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Colonel James Marshall, 1946GROVES AND THE MED
Events > Difficult Choices, 1942

The summer of 1942 proved to be a troublesome one for the fledgling bomb project.  Colonel James C. Marshall (right) received the assignment of directing the Laboratory for the Development of Substitute Metals, or DSM, the military’s initial cover name for the project.  Marshall immediately moved from Syracuse, where he served in the Corps’s Syracuse Engineer District, to New York City. Concerned that the name DSM would attract too much attention, the military set up the Manhattan Engineer District (MED), established by general order on August 13. Marshall, like most other Army officers, knew nothing of nuclear physics.  Furthermore, Marshall and his Army superiors were disposed to move cautiously. In one case, for instance, Marshall delayed purchase of an excellent production site in Tennessee pending further study, while the scientists who had been involved in the project from the start were pressing for immediate purchase. Although Vannevar Bush had carefully managed the transition to Army control, there was not yet a mechanism to arbitrate disagreements between the S-1 Committee and the military.  The resulting lack of coordination complicated attempts to gain a higher priority for scarce materials and boded ill for the future of the entire bomb project.

Leslie Groves, Commanding General of the Manhattan Engineer DistrictIn September, Bush and the Army agreed that an officer other than Marshall should be given the assignment of overseeing the entire atomic project, which by now was referred to as the Manhattan Project.  On September 17, the Army appointed Colonel Leslie R. Groves (left) to head the effort.  Six days late, he was promoted to Brigadier General.  Groves was an engineer with impressive credentials, including building of the Pentagon, and, most importantly, had strong administrative abilities.  Within two days, Groves acted to obtain the Tennessee site and secured a higher priority rating for project materials.  In addition, Groves moved the Manhattan Engineer District headquarters from New York to Washington.  He quickly recognized the talents of Marshall's deputy, Colonel Kenneth D. Nichols, and arranged for Nichols to work as his chief aide and troubleshooter throughout the war.

Vannevar Bush, James Conant, Groves, and Franklin Matthias, Hanford, WashingtonMeanwhile Bush, with the help and authority of Secretary of War Henry L. Stimson, set up the Military Policy Committee, including one representative each from the Army, the Navy, and the Office of Scientific Research and Development.  Bush hoped that scientists would have better access to decision making in the new structure than they had enjoyed when DSM and S-1 operated as parallel but separate units.  With Groves in overall command (Marshall remained as District Engineer, where his cautious nature proved useful in later decision making) and the Military Policy Committee in place (the Top Policy Group retained broad policy authority), Bush felt that early organizational deficiencies had been remedied.  In October 1942, Groves also accepted the suggestion forwarded by Robert Oppenheimer and others to concentrate in an isolated location all research on the design of the bombs themselves.  The search soon began for the site of what would become the Los Alamos laboratory.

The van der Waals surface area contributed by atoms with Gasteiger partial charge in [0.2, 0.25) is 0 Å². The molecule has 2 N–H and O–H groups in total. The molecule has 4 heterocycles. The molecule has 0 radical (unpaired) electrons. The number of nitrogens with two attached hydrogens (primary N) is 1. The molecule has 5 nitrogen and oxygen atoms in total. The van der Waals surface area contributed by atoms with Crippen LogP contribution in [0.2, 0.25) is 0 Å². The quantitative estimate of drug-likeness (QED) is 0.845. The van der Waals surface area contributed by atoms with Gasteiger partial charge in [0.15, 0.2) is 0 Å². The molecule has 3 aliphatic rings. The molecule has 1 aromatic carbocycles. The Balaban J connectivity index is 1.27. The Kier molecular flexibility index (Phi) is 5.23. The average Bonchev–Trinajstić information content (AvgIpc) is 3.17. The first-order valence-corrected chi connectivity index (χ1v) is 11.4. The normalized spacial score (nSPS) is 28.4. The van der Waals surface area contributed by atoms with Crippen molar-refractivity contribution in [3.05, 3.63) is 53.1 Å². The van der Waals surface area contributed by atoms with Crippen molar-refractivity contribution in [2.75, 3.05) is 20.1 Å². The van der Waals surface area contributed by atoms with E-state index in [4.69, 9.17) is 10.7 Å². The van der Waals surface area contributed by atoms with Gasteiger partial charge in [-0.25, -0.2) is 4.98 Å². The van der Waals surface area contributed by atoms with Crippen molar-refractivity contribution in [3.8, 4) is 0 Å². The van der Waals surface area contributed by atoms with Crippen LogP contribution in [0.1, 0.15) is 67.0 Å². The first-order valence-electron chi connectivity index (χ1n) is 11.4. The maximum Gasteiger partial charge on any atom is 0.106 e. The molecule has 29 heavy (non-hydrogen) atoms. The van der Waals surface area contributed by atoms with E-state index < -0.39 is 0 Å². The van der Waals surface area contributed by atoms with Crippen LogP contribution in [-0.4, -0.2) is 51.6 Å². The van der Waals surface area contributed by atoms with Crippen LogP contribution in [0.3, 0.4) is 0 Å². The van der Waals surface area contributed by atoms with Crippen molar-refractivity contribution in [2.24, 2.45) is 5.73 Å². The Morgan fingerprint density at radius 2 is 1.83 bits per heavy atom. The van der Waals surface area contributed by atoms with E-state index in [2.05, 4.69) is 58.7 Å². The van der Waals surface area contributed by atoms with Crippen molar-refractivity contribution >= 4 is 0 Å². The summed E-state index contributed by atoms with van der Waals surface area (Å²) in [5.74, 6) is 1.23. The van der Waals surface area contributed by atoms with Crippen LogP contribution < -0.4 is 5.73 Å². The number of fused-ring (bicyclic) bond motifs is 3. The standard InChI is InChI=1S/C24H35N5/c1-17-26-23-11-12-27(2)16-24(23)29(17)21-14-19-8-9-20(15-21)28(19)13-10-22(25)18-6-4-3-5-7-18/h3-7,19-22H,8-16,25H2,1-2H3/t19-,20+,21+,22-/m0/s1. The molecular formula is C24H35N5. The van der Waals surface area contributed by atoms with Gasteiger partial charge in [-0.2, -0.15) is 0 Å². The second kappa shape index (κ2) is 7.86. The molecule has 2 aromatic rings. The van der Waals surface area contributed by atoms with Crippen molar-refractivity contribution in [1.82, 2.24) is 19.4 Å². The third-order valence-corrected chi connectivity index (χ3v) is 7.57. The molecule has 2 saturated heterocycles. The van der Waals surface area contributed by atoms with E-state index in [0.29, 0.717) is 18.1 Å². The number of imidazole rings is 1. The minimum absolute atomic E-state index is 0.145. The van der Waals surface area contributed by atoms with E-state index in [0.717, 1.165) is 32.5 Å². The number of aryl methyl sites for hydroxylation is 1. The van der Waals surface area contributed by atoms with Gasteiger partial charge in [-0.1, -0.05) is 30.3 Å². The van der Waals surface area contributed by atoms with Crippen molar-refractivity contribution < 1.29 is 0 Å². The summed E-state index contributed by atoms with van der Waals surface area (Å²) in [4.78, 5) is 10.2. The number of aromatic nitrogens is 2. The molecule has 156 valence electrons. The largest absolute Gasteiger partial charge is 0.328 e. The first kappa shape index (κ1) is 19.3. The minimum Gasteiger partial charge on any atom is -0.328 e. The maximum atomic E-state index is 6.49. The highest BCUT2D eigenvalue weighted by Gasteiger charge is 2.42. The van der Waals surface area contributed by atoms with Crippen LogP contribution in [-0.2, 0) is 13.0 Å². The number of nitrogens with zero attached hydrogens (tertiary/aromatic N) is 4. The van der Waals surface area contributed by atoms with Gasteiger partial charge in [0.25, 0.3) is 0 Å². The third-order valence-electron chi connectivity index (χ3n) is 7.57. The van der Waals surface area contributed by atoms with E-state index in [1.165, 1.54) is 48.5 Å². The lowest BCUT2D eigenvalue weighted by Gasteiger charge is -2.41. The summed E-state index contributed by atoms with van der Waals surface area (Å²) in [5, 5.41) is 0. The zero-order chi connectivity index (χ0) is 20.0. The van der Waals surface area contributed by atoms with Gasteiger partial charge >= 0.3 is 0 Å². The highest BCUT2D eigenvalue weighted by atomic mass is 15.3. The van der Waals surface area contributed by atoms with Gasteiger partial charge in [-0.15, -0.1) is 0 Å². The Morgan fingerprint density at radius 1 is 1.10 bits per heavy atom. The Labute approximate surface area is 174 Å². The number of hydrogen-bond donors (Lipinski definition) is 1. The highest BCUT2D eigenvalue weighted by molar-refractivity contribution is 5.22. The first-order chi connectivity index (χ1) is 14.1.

Leslie Groves and J. Robert OppenheimerDuring summer and fall 1942, technical and administrative difficulties were still severe.  Each of the four processes for producing fissionable material for a bomb remained under consideration, but a full-scale commitment to all four posed serious problems, even with the project's high priority.  When Groves took command in mid-September, he made it clear that by late 1942 decisions would be made as to which process or processes promised to produce a bomb in the shortest amount of time.  The exigencies of war, Groves held, required scientists to move from laboratory research to development and production in record time.  Though traditional scientific caution might be short-circuited in the process, there was no alternative if a bomb was to be built in time to be used in the current conflict.  As everyone involved in the Manhattan Project soon learned, Groves never lost sight of this goal and made all his decisions accordingly.

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Sources and notes for this page.

The text for this page was adapted from, and portions were taken directly from the Office of History and Heritage Resources publications: F. G. Gosling, The Manhattan Project: Making the Atomic Bomb (DOE/MA-0001; Washington: History Division, Department of Energy, January 1999), 13-14, and Richard G. Hewlett and Oscar E. Anderson, Jr., The New World, 1939-1946: Volume I, A History of the United States Atomic Energy Commission (Washington: U.S. Atomic Energy Commission, 1972), 82-83.  The photograph of James Marshall and the photograph of Leslie Groves are reprinted from page 42 and the inside front cover, respectively, of Vincent C. Jones, Manhattan: The Army and the Atomic Bomb, United States Army in World War II (Washington: Center of Military History, United States Army, 1988).  The photograph of Vannevar Bush, James Conant, Groves, and Franklin Matthias is courtesy the DuPont Corporation; it is reprinted in Stephane Groueff, Manhattan Project: The Untold Story of the Making of the Atomic Bomb (Boston: Little, Brown, and Company, 1967).  The photograph of Groves with Robert Oppenheimer is courtesy the Department of Energy.

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